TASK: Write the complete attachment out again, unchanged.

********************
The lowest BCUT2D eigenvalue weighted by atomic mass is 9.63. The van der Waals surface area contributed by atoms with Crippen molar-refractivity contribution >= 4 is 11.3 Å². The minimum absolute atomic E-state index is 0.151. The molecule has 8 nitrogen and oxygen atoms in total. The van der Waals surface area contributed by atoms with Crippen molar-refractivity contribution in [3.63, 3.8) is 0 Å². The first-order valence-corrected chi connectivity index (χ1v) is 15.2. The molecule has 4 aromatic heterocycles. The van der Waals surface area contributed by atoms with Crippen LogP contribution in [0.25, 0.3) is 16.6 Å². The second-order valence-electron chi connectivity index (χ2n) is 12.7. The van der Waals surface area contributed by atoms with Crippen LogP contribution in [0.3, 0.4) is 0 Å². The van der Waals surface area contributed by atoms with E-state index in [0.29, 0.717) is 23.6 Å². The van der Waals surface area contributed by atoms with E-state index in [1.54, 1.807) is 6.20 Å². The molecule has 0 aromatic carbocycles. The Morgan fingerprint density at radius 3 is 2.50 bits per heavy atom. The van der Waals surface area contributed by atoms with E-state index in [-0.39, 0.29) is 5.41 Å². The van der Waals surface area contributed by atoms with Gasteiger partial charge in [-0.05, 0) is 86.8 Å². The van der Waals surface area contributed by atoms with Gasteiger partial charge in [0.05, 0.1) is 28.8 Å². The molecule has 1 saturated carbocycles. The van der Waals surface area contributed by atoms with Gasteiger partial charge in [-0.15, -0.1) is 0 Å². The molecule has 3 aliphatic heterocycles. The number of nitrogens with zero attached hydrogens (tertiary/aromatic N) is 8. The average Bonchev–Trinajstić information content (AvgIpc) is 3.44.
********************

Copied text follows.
The lowest BCUT2D eigenvalue weighted by atomic mass is 9.63. The van der Waals surface area contributed by atoms with Crippen molar-refractivity contribution >= 4 is 11.3 Å². The minimum absolute atomic E-state index is 0.151. The molecule has 8 nitrogen and oxygen atoms in total. The van der Waals surface area contributed by atoms with Crippen molar-refractivity contribution in [3.63, 3.8) is 0 Å². The first-order valence-corrected chi connectivity index (χ1v) is 15.2. The molecule has 4 aromatic heterocycles. The van der Waals surface area contributed by atoms with Crippen LogP contribution in [0.25, 0.3) is 16.6 Å². The second-order valence-electron chi connectivity index (χ2n) is 12.7. The van der Waals surface area contributed by atoms with Crippen LogP contribution in [0.3, 0.4) is 0 Å². The van der Waals surface area contributed by atoms with E-state index in [0.29, 0.717) is 23.6 Å². The van der Waals surface area contributed by atoms with E-state index in [1.54, 1.807) is 6.20 Å². The molecule has 0 aromatic carbocycles. The Morgan fingerprint density at radius 3 is 2.50 bits per heavy atom. The van der Waals surface area contributed by atoms with E-state index in [-0.39, 0.29) is 5.41 Å². The van der Waals surface area contributed by atoms with Gasteiger partial charge in [-0.05, 0) is 86.8 Å². The van der Waals surface area contributed by atoms with Gasteiger partial charge in [0.05, 0.1) is 28.8 Å². The molecule has 1 saturated carbocycles. The van der Waals surface area contributed by atoms with Gasteiger partial charge in [-0.15, -0.1) is 0 Å². The molecule has 3 aliphatic heterocycles. The number of nitrogens with zero attached hydrogens (tertiary/aromatic N) is 8. The average Bonchev–Trinajstić information content (AvgIpc) is 3.44.